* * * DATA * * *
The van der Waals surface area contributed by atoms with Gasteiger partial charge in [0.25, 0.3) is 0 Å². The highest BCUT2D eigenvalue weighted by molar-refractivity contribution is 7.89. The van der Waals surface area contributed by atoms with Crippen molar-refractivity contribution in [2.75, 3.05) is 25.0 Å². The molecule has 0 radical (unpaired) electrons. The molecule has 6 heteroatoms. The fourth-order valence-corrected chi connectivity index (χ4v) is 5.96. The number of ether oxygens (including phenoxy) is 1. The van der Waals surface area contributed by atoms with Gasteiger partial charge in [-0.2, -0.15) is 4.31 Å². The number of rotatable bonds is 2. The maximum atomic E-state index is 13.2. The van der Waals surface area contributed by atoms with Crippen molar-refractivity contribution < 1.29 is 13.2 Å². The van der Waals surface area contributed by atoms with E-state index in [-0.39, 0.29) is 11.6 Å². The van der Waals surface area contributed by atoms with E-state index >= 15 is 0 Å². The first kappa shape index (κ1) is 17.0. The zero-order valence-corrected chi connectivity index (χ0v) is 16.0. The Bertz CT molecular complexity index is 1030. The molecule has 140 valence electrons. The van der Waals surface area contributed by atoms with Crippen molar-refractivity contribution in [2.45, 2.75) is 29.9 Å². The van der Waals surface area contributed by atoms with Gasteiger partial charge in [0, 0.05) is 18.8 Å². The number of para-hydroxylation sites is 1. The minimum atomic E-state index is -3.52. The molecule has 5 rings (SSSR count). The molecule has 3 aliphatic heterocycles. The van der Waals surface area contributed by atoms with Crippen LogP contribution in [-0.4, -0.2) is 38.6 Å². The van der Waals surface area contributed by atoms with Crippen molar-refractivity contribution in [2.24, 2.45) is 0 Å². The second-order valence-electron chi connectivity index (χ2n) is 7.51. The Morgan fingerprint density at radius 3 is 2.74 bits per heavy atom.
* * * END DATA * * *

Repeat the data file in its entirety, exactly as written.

The van der Waals surface area contributed by atoms with Gasteiger partial charge in [0.25, 0.3) is 0 Å². The highest BCUT2D eigenvalue weighted by molar-refractivity contribution is 7.89. The van der Waals surface area contributed by atoms with Crippen molar-refractivity contribution in [2.75, 3.05) is 25.0 Å². The molecule has 0 radical (unpaired) electrons. The molecule has 6 heteroatoms. The fourth-order valence-corrected chi connectivity index (χ4v) is 5.96. The number of ether oxygens (including phenoxy) is 1. The van der Waals surface area contributed by atoms with Gasteiger partial charge in [-0.2, -0.15) is 4.31 Å². The number of rotatable bonds is 2. The maximum atomic E-state index is 13.2. The van der Waals surface area contributed by atoms with Crippen molar-refractivity contribution < 1.29 is 13.2 Å². The van der Waals surface area contributed by atoms with E-state index in [-0.39, 0.29) is 11.6 Å². The van der Waals surface area contributed by atoms with E-state index >= 15 is 0 Å². The first kappa shape index (κ1) is 17.0. The zero-order valence-corrected chi connectivity index (χ0v) is 16.0. The Bertz CT molecular complexity index is 1030. The molecule has 140 valence electrons. The van der Waals surface area contributed by atoms with Crippen molar-refractivity contribution in [2.45, 2.75) is 29.9 Å². The van der Waals surface area contributed by atoms with Gasteiger partial charge in [0, 0.05) is 18.8 Å². The number of para-hydroxylation sites is 1. The minimum atomic E-state index is -3.52. The molecule has 5 rings (SSSR count). The molecule has 3 aliphatic heterocycles. The van der Waals surface area contributed by atoms with Crippen LogP contribution in [-0.4, -0.2) is 38.6 Å². The van der Waals surface area contributed by atoms with Crippen molar-refractivity contribution in [2.24, 2.45) is 0 Å². The second-order valence-electron chi connectivity index (χ2n) is 7.51. The Morgan fingerprint density at radius 3 is 2.74 bits per heavy atom.